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Prophet Singer: The Voice and Vision of Woody Guthrie.

Prophet Singer: The Voice and Vision of Woody Guthrie. By Mark Allan Jackson. Oxford: University of Mississippi Press, 2007. 316pp. ISBN-13: 978-1604731026. Hardcover.

In Prophet Singer, author Mark Allan Jackson, an Assistant Professor in English at DePauw University, offers a literary and historical analysis of the lyrics to Guthrie's major songs, tracking Guthrie's growth as a songwriter and commentator on the social injustices of his day. The first of a series of essays focuses on the genesis of Guthrie's most celebrated song, "This Land Is Your Land," and the controversy surrounding the two more radical verses of the lyrics that were mysteriously dropped by some performers in the 1950s (including Guthrie himself ). Jackson then covers songs addressing agricultural and other workers, racial discrimination, outlaws, and the growth of the union movement.

Jackson asserts that Guthrie grew from writing about personal experiences to developing increasing empathy for the struggles of other workers and ethnic groups, thus showing a maturing political consciousness. Guthrie's early and personal Dust Bowl ballads progressed to songs about events and movements that he only read about in newspapers or heard about through movies, other songs, or on the radio. He was able to see himself in other's shoes, and eventually was able to take intensely personal stories and use them as the basis for political action.

Throughout Prophet Singer, Jackson focuses on Guthrie's lyrics and makes little or no mention of the musical aspects of these songs. He makes no apology for this focus, stating that Guthrie "did not do much in the way of composing his own original music." Of course, many folk performers of Guthrie's era (and indeed later singer/songwriters like Bob Dylan) have borrowed traditional melodies to create new songs. This time-honored tradition does not in anyway dilute Guthrie's claims to be a songwriter as opposed to a lyricist. Nonetheless, Jackson asserts that "Guthrie's lyrics have an inherent power and purpose" and compares the songwriter to Homer, among others. While no one can argue that Guthrie was often a fine lyricist, there may be some who find the separation of the lyrics from their musical presentation to limit what could have been a richer analysis.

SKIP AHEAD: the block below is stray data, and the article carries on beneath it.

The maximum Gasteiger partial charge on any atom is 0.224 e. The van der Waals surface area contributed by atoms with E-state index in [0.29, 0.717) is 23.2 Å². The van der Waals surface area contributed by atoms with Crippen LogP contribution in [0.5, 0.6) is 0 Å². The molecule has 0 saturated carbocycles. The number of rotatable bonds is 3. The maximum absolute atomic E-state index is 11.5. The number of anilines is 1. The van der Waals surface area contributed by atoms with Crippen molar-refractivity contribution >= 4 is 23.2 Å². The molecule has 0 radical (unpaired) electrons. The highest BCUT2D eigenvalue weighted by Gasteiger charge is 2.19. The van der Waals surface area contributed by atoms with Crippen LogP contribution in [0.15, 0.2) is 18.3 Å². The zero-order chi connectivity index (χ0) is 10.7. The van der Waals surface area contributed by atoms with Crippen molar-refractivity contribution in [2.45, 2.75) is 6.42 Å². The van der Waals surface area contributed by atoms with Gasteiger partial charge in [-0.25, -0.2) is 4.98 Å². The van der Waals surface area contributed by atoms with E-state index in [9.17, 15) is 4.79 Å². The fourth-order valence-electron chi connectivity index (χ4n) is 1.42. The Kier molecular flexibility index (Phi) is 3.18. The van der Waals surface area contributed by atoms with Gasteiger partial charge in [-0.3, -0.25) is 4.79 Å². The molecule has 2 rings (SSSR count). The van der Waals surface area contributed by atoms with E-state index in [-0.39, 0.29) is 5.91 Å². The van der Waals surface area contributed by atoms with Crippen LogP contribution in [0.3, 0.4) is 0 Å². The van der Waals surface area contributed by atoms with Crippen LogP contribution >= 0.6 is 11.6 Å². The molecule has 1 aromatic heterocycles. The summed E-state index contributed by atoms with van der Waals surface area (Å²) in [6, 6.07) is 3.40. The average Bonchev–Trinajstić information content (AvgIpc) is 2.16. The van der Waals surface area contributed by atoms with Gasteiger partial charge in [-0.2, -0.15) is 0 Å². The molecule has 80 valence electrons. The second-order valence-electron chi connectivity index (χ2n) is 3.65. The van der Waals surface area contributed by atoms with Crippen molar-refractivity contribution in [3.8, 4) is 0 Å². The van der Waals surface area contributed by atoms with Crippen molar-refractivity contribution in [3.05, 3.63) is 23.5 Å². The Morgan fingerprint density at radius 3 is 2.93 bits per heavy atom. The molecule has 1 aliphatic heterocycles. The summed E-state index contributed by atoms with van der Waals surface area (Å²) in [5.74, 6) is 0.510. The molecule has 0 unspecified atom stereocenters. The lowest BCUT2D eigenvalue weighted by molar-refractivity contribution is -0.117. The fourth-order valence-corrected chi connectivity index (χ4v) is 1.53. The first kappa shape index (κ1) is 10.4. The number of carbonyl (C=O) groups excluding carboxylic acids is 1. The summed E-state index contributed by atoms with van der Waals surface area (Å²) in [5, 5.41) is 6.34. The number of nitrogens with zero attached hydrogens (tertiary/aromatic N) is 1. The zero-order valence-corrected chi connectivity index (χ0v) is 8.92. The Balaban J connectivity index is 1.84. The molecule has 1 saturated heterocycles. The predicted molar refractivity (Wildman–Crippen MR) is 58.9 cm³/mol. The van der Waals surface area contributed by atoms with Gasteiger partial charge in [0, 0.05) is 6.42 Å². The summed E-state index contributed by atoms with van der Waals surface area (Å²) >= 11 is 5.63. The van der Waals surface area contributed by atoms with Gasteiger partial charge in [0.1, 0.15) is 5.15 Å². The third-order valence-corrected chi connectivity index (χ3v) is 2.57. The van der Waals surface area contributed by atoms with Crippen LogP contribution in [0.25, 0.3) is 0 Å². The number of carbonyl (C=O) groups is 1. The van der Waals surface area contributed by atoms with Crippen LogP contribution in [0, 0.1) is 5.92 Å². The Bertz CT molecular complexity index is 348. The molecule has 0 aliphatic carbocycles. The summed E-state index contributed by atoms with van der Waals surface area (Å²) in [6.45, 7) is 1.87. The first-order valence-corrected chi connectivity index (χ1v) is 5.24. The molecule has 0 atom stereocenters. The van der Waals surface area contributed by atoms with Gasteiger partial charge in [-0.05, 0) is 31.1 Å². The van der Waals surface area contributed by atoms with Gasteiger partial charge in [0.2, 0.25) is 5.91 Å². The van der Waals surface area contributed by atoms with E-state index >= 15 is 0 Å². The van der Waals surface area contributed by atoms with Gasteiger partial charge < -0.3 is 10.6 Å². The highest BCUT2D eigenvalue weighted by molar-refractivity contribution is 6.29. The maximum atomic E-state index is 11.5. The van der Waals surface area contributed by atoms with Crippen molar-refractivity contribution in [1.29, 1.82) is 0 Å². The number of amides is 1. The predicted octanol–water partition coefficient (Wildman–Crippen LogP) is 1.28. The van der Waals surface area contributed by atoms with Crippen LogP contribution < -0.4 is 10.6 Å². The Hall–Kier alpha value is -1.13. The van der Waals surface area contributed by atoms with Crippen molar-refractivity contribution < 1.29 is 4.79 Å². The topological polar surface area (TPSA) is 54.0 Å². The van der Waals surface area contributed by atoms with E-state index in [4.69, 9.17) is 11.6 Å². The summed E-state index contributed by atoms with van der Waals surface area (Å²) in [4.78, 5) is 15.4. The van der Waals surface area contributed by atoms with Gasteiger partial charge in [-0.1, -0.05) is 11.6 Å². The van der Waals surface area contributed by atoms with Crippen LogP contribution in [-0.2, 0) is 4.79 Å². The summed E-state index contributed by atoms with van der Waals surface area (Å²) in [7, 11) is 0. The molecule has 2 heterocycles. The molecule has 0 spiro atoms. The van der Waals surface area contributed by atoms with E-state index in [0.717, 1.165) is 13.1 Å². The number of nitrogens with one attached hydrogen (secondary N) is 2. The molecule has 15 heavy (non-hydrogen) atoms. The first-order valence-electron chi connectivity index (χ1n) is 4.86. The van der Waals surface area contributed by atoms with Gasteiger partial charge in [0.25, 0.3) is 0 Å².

The heart of the book is the chapter on "This Land Is Your Land." Jackson accurately relates the performance history of the song, showing how Guthrie himself evolved the song's text over time and in different recorded performances would often vary individual lyrics or add or drop entire verses. Guthrie's own self-published songbooks and later commercial publications also offered various versions of the song. While Jackson's description of the evolution of the song is basically evenhanded, he implies that the loss of the "radical" final verses of the song--critiquing private property and asserting strongly the narrator's independence--was due to fear on the part of Guthrie and those who followed him, including his acolyte Pete Seeger. Guthrie dropped the verses in his 1947 recording of the song, the only recording that was widely available during the 1950s. However, it is equally plausible to say that because only the one recording without the "radical" verses was available, other performers were simply unaware of Guthrie's more radical intentions. And, even if we accept Jackson's belief that the song was self-censored, such censorship was far from unusual in a period when folksingers were losing jobs and recording contracts due to the Communist witch-hunt.